Pakistan has made an IMF economist the head of its central bank as it negotiates a bailout with the fund


  • A day after removing the governor of Pakistan’s central bank, Tariq Bajwa, , the country’s PM, Imran Khan, has appointed his replacement: Reza Baqir, an economist with the International Monetary Fund.
  • Baqir’s appointment has come under criticism for its timing. Pakistan is in the final stages of negotiating a bailout to the tune of $6-$8 billion with the IMF -- its 13th such loan programme to date.
  • The IMF loan will likely require the imposition of hard austerity measures such as welfare spending cuts, another currency devaluation and higher taxes - and Pakistan needs to prove that it can go through with it.

A day after removing the governor of Pakistan’s central bank, Tariq Bajwa, supposedly owing to “his performance”, the country’s government, led by Imran Khan, has appointed his replacement: Reza Baqir, an economist with the International Monetary Fund.

A government official told the FT that Baqir would be “up and running very quickly. He won’t need to go through a learning curve.”

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The move has precedence. A few weeks ago, Khan removed his finance minister Asad Umar and made Abdul Hafeez Shaikh, a former World Bank official, his special advisor on finance.

Baqir’s appointment has come under criticism for its timing. Speaking to Dawn, Raza Rabbani, a member of Pakistan’s opposition, likened it to "colonisation of Pakistan by international financial imperialists".

With its foreign exchange reserves depleting, the cash-strapped and heavily indebted Pakistan is in the final stages of negotiating a bailout to the tune of $6-$8 billion with the IMF -- its 13th such loan programme to date.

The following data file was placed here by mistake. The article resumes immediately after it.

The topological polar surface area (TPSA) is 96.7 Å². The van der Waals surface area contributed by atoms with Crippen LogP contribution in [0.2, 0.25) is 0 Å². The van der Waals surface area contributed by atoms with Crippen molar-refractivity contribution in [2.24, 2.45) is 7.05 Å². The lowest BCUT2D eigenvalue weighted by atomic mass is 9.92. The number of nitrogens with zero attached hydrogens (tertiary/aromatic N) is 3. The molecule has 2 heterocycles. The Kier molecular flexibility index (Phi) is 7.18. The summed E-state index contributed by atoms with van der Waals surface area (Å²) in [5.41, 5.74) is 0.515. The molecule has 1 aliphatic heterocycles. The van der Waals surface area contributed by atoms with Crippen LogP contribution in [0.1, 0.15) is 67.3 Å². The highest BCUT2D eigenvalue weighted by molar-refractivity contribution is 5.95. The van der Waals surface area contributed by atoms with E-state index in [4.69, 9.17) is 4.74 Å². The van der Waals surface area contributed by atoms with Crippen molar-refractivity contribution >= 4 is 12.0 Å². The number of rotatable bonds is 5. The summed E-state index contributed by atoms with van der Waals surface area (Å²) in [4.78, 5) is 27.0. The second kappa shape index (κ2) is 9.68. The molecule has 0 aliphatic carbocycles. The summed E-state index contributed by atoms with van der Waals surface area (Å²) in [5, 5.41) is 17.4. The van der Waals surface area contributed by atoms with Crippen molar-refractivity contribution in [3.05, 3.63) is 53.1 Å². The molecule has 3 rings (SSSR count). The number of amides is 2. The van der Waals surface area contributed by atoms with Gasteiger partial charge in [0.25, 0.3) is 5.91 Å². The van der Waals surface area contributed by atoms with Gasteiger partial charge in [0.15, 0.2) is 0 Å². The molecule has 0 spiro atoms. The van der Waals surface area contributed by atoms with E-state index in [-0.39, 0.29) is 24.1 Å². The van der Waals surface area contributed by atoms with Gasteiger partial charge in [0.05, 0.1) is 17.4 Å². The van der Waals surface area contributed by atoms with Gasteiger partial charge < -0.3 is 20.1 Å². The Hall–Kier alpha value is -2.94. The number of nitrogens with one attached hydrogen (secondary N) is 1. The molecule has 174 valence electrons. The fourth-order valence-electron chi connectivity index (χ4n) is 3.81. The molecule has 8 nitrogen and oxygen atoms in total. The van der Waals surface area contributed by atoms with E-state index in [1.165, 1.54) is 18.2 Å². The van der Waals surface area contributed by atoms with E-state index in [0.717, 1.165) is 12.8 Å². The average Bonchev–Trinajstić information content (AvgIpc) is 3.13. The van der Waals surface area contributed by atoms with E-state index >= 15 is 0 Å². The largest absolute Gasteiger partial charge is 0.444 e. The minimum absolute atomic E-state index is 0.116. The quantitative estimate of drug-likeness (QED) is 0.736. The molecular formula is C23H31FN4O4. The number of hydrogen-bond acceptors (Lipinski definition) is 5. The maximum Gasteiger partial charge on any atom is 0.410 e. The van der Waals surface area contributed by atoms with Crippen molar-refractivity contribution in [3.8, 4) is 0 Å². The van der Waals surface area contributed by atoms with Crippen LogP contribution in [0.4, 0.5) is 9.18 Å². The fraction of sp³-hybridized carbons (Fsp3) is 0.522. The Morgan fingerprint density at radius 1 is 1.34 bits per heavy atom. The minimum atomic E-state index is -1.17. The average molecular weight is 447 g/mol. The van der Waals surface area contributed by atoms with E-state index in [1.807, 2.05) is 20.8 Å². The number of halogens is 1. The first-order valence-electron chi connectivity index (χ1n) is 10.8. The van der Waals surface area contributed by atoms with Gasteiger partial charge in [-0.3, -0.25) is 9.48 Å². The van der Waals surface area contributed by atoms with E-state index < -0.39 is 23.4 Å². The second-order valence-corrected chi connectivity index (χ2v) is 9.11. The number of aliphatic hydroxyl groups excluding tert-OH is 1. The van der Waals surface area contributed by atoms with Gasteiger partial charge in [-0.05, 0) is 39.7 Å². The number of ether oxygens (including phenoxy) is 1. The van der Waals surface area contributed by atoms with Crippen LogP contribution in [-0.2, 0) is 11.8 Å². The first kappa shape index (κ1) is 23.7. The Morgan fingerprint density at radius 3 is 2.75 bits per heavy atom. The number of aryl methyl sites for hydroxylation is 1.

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In fact, as talks have moved to the technical stage, a delegation of IMF officials have been in Pakistan since last week to reportedly finetune key parts of the package.

However, the package hinges on the examination of the debt the country has taken on from China related to the $60 billion China-Pakistan Economic Partnership (CPEC). Which is why talks have been tense.

Hence, Baqir’s appointment is likely a show of good faith as it attempts to secure the bailout.

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The IMF loan will likely require the imposition of hard austerity measures such as welfare spending cuts, another currency devaluation and higher taxes - and Pakistan needs to prove that it can go through with it. Bajwa was reportedly not on board with some conditions like a free float of the currency.

The US has cautioned against the IMF bailout, saying that it should not be used to refinance Chinese projects or for Pakistan to pay back its loans to China.

Pakistan has been negotiating the IMF package ever since the new government came to power in August 2018. During the last nine months, the country’s external financing shortfall has been tied over with generous loans from China, Saudi Arabia and the UAE.

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Pakistan’s last IMF programme was in 2013 - 2016, when it secured a loan of $4.2 billion. This was the country’s first successful completion of an IMF programme.


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Pakistan's bailout from the IMF hinges on an examination of its Chinese debt
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